We toured the Taj Mahal and Agra Fort on the same day.  I'll post picture of Agra Fort later.  Just know that by the end of the day, we were worn out!

Here's the entrance to the Taj Mahal grounds.  At this point, we have not even seen part of the structure itself.  This place is HUGE!  The 'tent' you see there is a security checkpoint.  They were at every place we visited when we were there.

After we went though the entryway, this is what we saw to the left and right of us.  From what our tour guide said, these openings were offices for the various supervisors that were overseeing the building of the Taj Mahal.  Each supervisor had a unique rug in his office for identification.  For instance, a supervisor may have had a rug with a rose as the design.  If someone needed that supervisor, they would send a runner and ask for the 'rose' supervisor.  There were so many managers on this project, and so many workers, it was the most practical way to get things done. 

A side view of the offices

Here I have stepped into one of the offices and taken a picture.  You can see several other offices too.  Note the symbols above the doorways, this was probably an identifier for the various supervisors as well (my guess).  I can't remember the number of offices on the grounds, but I do know that the ones you see here weren't even 1/4 of them.  There were a LOT.

Here is the building everyone has to go through to see the Taj Mahal.  It is called Darwaza.  The main gateway (darwaza) is a monumental structure built primarily of marble which is reminiscent of Mughal architecture of earlier emperors. Its archways mirror the shape of tomb's archways, and its pishtaq arches incorporate the calligraphy that decorates the tomb. It utilizes bas-relief and pietra dura inlaid decorations with floral motifs. The vaulted ceilings and walls have elaborate geometric designs, like those found in the other sandstone buildings of the complex.  From this distance you can already see the balance and artwork in this amazing structure.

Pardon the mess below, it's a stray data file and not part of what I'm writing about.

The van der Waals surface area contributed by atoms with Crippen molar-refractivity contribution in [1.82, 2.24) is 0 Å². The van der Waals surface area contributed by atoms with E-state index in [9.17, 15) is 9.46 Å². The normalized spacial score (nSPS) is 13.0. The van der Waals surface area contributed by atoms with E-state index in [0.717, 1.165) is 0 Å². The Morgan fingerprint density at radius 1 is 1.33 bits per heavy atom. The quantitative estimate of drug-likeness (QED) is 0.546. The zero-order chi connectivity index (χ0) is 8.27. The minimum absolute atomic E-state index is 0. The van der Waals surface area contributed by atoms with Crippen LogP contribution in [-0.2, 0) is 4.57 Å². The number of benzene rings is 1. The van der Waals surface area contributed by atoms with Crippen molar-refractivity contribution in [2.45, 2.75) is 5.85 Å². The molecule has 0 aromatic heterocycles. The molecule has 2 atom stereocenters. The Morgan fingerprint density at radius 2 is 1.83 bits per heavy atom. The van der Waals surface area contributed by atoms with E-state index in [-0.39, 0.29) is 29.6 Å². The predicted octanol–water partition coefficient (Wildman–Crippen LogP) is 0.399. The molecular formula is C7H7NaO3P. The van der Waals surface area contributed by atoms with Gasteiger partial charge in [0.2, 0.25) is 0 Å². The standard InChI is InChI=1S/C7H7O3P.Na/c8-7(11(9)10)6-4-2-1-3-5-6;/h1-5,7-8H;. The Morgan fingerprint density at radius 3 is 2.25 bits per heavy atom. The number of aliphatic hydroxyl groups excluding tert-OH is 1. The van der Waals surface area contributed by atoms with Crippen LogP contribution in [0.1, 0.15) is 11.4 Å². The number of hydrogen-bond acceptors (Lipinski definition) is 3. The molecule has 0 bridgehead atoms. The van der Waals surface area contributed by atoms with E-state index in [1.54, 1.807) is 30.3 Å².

All the artwork you see here on the front of the building has been done in marble and other stone material.  The actual work is called pietra dura.  Seeing the tourists here also gave me my first clue as to the amount of people we would be seeing.

Here I am, in front of the entrance to the Taj Mahal.

Going through the gateway

My first peek at the Taj Mahal.  The smog was bad in Agra, it did clear up some in the afternoon though.  The little dots you see at the base of the structure are people.  The big dots you see at the bottom of the picture are people too.

Some garden landscaping

You can see some of the building detail here.  Did I mention it was huge?

We had to either take our shoes off or wear booties when we went into the Taj Mahal.  Since it was a sacred place, we were not allowed to have our shoes touch the grounds.

On either side of the Taj Mahal were two building, one of them is a mosque and the other is a jawab (answer), whose primary purpose was architectural balance, although it may have been used as a guesthouse. 

A picture of the Taj Mahal before we climbed the steps to the grounds.

One of my co-workers (Phil) wanted to get a picture of the guy with the gun.  So I told him to take a picture of me, but 'miss'.

The entrance to the Taj Mahal.  We were not allowed to take pictures inside the building.  Click here for more facts about the Taj Mahal.

A close up of the outside artwork.

This technique is actually called pietra dura.   It is a term for the inlay technique of using cut and fitted, highly-polished colored stones to create images or artwork.

My last look at the Taj Mahal.